I went to the Apple App store a few days ago to download a new iPhone application. I expected that this would be as straightforward as it had been in the past: choose a title, click on pay, and presto – a new application becomes available.
I would assume “normal people” would say “uncle” and “click approve” around page 3. But in light of what is happening in the industry around location services I kept reading the tiny, unsearchable, unzoomable print.
And there – on page 37 – you come to “the news”. Apple's new “privacy” policy reveals that if you use Apple products Apple can disclose your device fingerprints and location to whomever it chooses and for whatever purpose:
Collection and Use of Non-Personal Information
We also collect non-personal information – data in a form that does not permit direct association with any specific individual. We may collect, use, transfer, and disclose non-personal information for any purpose. The following are some examples of non-personal information that we collect and how we may use it:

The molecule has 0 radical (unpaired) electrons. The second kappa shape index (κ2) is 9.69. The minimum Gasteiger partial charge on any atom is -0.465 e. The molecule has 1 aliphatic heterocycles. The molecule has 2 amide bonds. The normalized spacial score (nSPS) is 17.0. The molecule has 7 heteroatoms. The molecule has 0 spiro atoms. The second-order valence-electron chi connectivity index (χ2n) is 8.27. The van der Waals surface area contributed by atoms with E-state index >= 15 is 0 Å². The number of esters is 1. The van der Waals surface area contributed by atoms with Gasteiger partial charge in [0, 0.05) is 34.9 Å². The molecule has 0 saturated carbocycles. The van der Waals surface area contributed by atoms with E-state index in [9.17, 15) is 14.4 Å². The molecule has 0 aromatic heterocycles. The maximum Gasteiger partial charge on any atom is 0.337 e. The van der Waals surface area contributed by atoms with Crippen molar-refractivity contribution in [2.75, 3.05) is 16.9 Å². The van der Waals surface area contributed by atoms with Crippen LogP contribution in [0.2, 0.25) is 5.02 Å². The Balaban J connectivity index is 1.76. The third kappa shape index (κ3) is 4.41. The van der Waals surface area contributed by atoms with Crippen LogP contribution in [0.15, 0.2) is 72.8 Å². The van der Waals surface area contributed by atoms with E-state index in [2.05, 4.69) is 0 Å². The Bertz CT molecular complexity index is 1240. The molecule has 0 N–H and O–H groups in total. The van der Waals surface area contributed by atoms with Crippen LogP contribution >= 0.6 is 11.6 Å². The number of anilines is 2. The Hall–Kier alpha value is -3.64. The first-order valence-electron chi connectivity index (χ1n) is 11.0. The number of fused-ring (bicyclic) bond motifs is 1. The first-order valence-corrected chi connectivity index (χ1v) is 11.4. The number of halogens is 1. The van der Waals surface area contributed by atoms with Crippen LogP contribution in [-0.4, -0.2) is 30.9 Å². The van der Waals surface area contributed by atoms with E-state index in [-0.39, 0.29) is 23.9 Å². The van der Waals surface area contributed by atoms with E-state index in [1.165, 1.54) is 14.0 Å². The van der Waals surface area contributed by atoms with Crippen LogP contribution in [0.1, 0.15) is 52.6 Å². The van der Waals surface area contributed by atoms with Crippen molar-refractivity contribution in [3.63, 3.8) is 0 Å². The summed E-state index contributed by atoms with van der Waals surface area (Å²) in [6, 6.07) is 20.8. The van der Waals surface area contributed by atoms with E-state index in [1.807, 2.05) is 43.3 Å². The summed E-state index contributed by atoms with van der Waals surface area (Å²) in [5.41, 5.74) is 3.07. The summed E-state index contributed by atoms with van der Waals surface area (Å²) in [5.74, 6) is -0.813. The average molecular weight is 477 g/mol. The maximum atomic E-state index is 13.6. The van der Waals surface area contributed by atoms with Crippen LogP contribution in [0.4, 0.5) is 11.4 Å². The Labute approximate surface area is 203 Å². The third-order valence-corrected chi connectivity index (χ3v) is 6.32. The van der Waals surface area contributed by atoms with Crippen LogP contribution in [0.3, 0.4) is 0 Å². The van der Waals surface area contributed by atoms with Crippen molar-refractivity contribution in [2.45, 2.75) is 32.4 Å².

- We may collect information such as occupation, language, zip code, area code, unique device identifier, location, and the time zone where an Apple product is used so that we can better understand customer behavior and improve our products, services, and advertising.
No “direct association with any specific individual…”
Maintaining that a personal device fingerprint has “no direct association with any specific individual” is unbelievably specious in 2010 – and even more ludicrous than it used to be now that Google and others have collected the information to build giant centralized databases linking phone MAC addresses to house addresses. And – big surprise – my iPhone, at least, came bundled with Google's location service.
The irony here is a bit fantastic. I was, after all, using an “iPhone”. I assume Apple's lawyers are aware there is an “I” in the word “iPhone”. We're not talking here about a piece of shared communal property that might be picked up by anyone in the village. An iPhone is carried around by its owner. If a link is established between the owner's natural identity and the device (as Google's databases have done), its “unique device identifier” becomes a digital fingerprint for the person using it.